Events that Can Cause PTSD

Situations that can cause PTSD for both dogs and humans are:

  • Fighting or being on the frontlines of battle during a war
  • Witnessing or being a victim of a natural disaster such as a flood, fire, hurricane, or tornado
  • Physical or emotional abuse
  • Abandonment
  • Neglect
  • Physical attacks by people or animals

Dogs who are abandoned in the wild to fend for themselves often struggle with PTSD. This is especially true if they have been alone and fighting for survival for a long period of time. Likewise, dogs who have been neglected, abused, or forced to fight with other dogs will almost always have some form of PTSD.

What Are the Symptoms?

Dogs who have PTSD have a variety of ways they make express their fears. Some of the symptoms may overlap with other syndromes such as separation anxiety. But separation anxiety can, in some cases, stem from PTSD. So, it is essential to get some advice from a vet or a certified dog trainer. Here is a short list of symptoms to watch for:

  • Hiding in the corner of the room or under furniture for no apparent reason
  • Shaking and trembling at sounds or new people
  • Excessive barking, howling or whining
  • Destructive behavior when left alone
  • Clinging to you and acting fearful
  • Always checking out their surroundings in an anxious way
  • Low energy that may look like depression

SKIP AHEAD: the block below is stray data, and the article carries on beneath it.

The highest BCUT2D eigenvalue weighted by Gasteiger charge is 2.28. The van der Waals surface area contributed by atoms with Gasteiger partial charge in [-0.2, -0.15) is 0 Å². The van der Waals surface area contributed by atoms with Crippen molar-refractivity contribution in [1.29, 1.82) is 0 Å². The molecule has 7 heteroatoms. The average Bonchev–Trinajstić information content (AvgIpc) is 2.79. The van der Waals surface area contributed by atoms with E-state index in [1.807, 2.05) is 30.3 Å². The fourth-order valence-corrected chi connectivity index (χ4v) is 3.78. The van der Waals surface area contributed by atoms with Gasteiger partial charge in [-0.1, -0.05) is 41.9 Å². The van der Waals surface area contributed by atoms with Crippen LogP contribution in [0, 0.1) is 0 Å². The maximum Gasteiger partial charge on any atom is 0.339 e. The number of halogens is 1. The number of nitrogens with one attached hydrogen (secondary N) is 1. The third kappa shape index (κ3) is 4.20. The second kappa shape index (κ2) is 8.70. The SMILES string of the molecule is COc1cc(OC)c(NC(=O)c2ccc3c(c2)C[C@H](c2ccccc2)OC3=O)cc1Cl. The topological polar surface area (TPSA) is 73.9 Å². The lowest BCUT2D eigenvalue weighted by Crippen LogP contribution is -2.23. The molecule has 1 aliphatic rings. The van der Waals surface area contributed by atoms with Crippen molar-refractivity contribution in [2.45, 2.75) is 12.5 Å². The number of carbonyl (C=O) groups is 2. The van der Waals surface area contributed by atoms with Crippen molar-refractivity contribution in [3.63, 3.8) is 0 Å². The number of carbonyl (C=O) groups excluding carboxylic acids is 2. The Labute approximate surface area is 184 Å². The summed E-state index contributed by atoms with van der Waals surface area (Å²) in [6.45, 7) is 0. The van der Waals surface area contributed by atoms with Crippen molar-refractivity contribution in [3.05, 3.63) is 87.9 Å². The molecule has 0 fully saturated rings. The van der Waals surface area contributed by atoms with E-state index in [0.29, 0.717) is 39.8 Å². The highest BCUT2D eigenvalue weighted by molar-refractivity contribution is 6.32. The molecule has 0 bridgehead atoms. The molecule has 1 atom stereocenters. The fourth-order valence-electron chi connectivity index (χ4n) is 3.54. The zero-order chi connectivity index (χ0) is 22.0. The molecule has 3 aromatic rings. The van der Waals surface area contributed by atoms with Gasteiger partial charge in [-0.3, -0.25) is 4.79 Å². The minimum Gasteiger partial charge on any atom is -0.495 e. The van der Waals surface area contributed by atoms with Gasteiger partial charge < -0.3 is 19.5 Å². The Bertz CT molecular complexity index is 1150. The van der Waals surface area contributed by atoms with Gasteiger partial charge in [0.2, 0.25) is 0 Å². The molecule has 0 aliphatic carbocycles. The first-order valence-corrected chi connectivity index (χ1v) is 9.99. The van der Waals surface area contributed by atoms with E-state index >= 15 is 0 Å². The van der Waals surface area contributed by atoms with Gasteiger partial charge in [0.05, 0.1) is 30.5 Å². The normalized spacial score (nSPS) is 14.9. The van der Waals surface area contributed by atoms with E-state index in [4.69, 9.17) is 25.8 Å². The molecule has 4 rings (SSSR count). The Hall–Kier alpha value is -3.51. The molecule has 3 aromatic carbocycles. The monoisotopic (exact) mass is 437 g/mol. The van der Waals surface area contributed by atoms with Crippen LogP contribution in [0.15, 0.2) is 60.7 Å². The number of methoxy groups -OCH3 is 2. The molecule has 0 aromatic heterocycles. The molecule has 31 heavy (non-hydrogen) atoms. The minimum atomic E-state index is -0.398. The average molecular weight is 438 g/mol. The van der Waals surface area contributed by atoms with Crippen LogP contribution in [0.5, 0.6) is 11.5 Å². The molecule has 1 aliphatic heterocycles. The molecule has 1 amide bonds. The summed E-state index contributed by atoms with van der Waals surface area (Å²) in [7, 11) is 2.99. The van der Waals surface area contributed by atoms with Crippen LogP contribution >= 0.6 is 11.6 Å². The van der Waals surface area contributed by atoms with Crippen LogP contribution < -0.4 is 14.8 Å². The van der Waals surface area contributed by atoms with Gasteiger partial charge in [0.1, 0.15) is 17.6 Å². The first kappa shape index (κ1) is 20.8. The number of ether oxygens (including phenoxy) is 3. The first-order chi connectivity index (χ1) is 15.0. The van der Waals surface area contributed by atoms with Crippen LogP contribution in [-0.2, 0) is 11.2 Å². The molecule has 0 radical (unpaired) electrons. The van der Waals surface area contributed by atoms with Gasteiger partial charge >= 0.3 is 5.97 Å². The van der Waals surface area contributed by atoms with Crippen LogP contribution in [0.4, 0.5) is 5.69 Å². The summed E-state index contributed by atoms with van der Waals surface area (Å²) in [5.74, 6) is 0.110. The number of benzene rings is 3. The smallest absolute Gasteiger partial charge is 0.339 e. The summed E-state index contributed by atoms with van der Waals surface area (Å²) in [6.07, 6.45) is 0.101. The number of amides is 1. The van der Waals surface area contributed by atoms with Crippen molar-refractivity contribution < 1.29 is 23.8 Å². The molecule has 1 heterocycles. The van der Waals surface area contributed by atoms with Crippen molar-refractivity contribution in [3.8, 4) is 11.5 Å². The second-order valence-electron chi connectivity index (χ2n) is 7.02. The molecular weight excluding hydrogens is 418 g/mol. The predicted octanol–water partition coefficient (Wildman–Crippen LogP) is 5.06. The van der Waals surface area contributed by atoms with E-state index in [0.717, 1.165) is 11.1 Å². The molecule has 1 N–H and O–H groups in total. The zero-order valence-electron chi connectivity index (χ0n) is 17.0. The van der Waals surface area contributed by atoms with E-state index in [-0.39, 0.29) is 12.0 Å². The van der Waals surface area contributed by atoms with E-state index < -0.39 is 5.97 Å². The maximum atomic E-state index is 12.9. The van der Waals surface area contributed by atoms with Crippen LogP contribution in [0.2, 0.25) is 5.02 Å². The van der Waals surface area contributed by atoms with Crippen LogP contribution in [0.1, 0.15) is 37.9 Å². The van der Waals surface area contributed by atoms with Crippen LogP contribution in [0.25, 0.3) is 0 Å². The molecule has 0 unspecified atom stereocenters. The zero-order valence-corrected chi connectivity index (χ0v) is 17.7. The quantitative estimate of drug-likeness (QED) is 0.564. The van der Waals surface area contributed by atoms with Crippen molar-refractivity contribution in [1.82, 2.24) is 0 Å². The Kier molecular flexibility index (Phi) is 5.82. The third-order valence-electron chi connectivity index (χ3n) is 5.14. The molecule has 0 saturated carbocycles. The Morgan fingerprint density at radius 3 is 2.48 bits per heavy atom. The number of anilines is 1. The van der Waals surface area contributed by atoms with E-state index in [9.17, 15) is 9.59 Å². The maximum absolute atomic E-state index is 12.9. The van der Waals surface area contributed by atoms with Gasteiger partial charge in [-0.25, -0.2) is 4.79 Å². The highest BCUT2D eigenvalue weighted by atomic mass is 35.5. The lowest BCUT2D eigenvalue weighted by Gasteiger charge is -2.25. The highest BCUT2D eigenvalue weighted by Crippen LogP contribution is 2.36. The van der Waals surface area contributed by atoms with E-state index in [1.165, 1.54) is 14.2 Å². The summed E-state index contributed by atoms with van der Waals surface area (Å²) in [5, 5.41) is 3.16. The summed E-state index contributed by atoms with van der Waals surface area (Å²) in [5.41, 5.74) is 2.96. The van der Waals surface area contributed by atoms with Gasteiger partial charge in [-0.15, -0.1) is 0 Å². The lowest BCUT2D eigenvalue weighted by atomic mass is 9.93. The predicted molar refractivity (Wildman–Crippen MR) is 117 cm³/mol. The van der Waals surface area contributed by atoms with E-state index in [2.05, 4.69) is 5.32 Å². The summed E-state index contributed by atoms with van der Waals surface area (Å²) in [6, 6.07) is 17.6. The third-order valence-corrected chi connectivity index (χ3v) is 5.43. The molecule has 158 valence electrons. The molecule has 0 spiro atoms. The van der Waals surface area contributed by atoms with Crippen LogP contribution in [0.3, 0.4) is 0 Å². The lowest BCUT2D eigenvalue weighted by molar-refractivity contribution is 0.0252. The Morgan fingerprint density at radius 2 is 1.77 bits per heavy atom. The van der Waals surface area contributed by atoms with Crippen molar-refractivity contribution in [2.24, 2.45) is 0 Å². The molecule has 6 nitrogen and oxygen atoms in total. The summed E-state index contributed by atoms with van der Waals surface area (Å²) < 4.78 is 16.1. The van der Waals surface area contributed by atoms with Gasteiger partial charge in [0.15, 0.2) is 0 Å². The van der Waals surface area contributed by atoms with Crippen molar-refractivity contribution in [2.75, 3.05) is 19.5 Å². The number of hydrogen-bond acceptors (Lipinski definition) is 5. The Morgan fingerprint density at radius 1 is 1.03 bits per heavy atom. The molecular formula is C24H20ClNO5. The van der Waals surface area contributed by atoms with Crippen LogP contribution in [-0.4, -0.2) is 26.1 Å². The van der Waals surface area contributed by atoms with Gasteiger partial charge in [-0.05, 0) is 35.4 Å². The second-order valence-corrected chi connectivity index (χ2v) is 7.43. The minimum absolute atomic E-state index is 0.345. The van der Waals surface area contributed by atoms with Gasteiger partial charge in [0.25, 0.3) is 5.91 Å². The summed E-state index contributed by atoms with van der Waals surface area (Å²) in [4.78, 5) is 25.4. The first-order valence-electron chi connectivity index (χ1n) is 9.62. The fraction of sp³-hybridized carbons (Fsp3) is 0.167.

• Tail tucked a lot or ears pinned back
  • Panting a lot especially when any new people or activity is introduced
  • Overly aggressive or shy toward people or other dogs
  • Afraid of men or children
  • Peeing when greeted by you

Traumatized dogs may also have very active dreams or nightmares. They may twitch, move their feet rapidly as if trying to run or make muffled sounds. Most likely, they are trying to process past experiences. For more information about this see my post, How to Know if Your New Rescue Dog is Having Nightmares.

Dogs can’t verbally express what they are afraid of, but they can act out their fears with various behaviors. They may react to anything that reminds them of past trauma. If your dog seems to exhibit some of the above behaviors after adoption, have a vet do a thorough examination to rule out medical problems. Then consider seeing a vet who specializes in behavioral and emotional problems or a certified dog trainer. They will be able to help you re-condition and reassure your dog.

Dogs Who Are Trained to Rescue People Can Also Suffer from PTSD

Black lab walking with a soldier

According to the American Kennel Club 5% of working dogs return from military war zones with PTSD. As with soldiers, military working dogs are exposed to the loud noises of bombs and guns and destruction of life and property. Many dogs do recover and return to their military work, but some need to be retired and placed with a loving family.